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Letter from John Silva Meehan, Librarian of Congress, to Senator James Alfred Pearce of Maryland, January 7, 1852

John Silva Meehan, head of the Library of Congress from 1829 to 1861, reported on the extent of the damage from the 1851 fire to Senator James Alfred Pearce, chair of the Joint Committee on the Library. Meehan cited items that were destroyed or saved. The titles represent knowledge in diverse fields, reflecting Congress’s broad collecting philosophy for its library.

The books that are saved, belong to Chapter 1, Ancient History…Chapter 5, Ecclesiastical History.—Chapter 8, Chemistry… Chapter 16, Ethics; section 1, Moral Philosophy…Chapter 17, Religion…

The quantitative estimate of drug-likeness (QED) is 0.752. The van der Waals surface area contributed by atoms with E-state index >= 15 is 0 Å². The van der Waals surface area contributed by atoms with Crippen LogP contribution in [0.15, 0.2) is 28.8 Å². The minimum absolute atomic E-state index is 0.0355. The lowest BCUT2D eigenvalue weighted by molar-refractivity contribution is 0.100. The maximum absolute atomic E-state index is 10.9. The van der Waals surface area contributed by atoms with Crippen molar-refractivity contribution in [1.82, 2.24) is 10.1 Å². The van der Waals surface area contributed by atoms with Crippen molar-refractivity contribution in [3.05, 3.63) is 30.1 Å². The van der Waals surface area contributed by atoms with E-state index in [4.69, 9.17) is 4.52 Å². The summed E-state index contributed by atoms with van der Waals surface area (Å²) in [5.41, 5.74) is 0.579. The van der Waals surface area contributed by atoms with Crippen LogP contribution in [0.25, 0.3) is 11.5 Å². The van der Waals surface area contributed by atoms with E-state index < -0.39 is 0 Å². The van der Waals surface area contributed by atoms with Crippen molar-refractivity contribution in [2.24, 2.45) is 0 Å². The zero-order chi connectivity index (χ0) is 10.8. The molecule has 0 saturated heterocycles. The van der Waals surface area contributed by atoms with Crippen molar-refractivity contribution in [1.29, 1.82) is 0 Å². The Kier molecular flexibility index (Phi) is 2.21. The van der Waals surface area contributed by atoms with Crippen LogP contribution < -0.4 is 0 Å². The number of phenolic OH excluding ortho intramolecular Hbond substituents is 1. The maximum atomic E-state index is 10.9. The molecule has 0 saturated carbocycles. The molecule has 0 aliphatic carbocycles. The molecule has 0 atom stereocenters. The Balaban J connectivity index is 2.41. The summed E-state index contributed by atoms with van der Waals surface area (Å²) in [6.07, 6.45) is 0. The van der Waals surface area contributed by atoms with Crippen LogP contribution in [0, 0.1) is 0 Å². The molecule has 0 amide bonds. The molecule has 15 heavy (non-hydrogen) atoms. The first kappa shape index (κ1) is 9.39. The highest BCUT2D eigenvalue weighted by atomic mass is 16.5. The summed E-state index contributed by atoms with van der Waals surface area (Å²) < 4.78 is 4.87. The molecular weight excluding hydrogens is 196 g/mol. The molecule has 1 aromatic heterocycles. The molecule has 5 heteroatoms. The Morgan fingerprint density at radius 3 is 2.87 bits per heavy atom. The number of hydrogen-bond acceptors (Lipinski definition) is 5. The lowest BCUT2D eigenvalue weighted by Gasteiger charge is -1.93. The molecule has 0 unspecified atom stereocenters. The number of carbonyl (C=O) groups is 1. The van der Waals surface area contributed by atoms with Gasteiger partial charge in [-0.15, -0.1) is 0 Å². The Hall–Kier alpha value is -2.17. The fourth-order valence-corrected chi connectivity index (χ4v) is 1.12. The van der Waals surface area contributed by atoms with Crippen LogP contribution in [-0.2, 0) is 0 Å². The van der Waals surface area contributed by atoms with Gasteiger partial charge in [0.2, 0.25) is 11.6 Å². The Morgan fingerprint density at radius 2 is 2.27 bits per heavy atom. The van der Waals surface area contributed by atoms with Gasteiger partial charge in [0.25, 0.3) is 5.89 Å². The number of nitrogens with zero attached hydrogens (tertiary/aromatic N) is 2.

Manuscript Division, Library of Congress

Letter from John Silva Meehan, Librarian of Congress, to Senator James Alfred Pearce of Maryland, January 7, 1852 Letter from John Silva Meehan, Librarian of Congress, to Senator James Alfred Pearce of Maryland, January 7, 1852 Letter from John Silva Meehan, Librarian of Congress, to Senator James Alfred Pearce of Maryland, January 7, 1852

Rebuilding the Nation's Library

In 1814 Thomas Jefferson sold Congress his personal library to replace the Library of Congress collection destroyed during the War of 1812 when the British burned the U.S. Capitol. On Christmas Eve 1851, a second fire decimated the library. It consumed approximately 35,000 of the 55,000 volumes, including about two-thirds of Jefferson’s books. In 1852, Congress authorized funds to repair and enlarge the Library and to rebuild the collection. A new, fireproof Library of Congress opened in the Capitol in 1853.